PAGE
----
Undersea Garden at Quail Botanical Gardens
September 23, 2007
When I was last at my Dad's, in San Diego County, we went to Quail Botanical Gardens in Encinitas (qbgardens.org). I have been there many times, to see their wonderful collection of plants, including a large planting of tropical and subtropical fruits. However, this time, I was hoping to see their new "undersea garden." I read about it in Pacific Horticulture Magazine, a few issues back. Most of the plants in this (actually drought tolerant) garden are succulents, but it looks like it is made up of corals, sea anemones and the like. Sure enough, I found it, over by the area where they hold children's events and day camps, and next to their administration building. It was as wonderful as I thought it would be, so I took some photos to share. (There was a similar garden in the San Francisco Landscape and Garden Show last March. It included a sculpted octopus.)
(I know that purists will be horrified to see these drought-tolerant, dryland plants pretending to be underwater creatures. I remember well Wolfgang, the owner of Red Desert, before he retired, admonishing us not to put shells in the pots with cactus and succulents. He thought it just wasn't right. Sorry Wolfgang. I like it.)
This seahorse, which is 5 or 6 feet tall, is located next to the administration building, where the painted wall adds to the illusion. It is a giant example of the idea of inserting succulents in wreaths and other decorations. Many succulents have shallow roots, so can survive this way for some time, though clearly if they began to grow and multiply, the piece would have to be redone.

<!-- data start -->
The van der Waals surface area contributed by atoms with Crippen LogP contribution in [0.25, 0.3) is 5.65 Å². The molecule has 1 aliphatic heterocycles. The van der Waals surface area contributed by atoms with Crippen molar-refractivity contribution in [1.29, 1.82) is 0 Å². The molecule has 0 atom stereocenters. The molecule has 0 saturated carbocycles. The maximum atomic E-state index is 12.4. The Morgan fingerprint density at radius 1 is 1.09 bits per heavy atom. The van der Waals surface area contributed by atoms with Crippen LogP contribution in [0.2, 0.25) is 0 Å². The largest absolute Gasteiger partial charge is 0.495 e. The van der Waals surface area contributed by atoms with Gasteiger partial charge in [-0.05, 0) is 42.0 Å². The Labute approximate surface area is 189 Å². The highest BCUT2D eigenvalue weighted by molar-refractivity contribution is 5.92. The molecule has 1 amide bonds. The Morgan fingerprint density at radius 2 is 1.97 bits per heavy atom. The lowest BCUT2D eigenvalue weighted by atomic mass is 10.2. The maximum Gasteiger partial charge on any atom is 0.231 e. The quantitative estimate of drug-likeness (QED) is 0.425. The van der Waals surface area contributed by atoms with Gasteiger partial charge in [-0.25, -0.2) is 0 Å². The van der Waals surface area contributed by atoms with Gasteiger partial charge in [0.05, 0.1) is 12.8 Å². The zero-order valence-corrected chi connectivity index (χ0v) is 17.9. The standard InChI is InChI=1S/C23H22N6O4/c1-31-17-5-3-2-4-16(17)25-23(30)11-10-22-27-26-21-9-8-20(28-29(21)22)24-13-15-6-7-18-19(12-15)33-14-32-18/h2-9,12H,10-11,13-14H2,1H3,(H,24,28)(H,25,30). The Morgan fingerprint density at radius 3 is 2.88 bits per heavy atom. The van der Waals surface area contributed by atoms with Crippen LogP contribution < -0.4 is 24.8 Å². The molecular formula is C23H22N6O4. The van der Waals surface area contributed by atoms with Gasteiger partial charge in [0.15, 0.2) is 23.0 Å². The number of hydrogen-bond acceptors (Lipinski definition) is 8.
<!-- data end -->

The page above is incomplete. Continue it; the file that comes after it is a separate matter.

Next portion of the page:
An oversized casting of a nautilus shell next to some otherwise rather ordinary small-leaved succulents gives this area its air of of oceanic authenticity.
The tillandsia looks to me like a sea anemone growing at the edge of a sea cave. This bromeliad is an epiphyte (an air plant) so it can just sit there on the rock.
This is my favorite shot. What is the plant on the right that looks so much like a coral? I think it is a euphorbia. I don't plan to look it up though, just enjoy the effect. Though this garden is in San Diego County, many of the plants could survive nicely in Bay Area gardens, so if you like the look, shop around in the succulents and bromeliad sections of a nursery and see what you can put together.
Thanks for the tentative ID Peter. Have you seen this garden? I was thinking I probably should find out who designed it, but I was having too much fun looking at it.
Posted by: pam | October 05, 2007 at 11:20 PM
The plant on the right is a crested Euphorbia, possibly E. lactea.
Posted by: Peter | October 04, 2007 at 09:51 AM
I am answering your question in my column. I think it will be in the Chronicle on October 10. Thanks for the question.
Posted by: pam | October 01, 2007 at 11:44 PM
How to take care of lavendars. i.e. how far and how much to cut back etc. Thank you. Maureen
Posted by: Maureen Nicholson | September 26, 2007 at 09:34 PM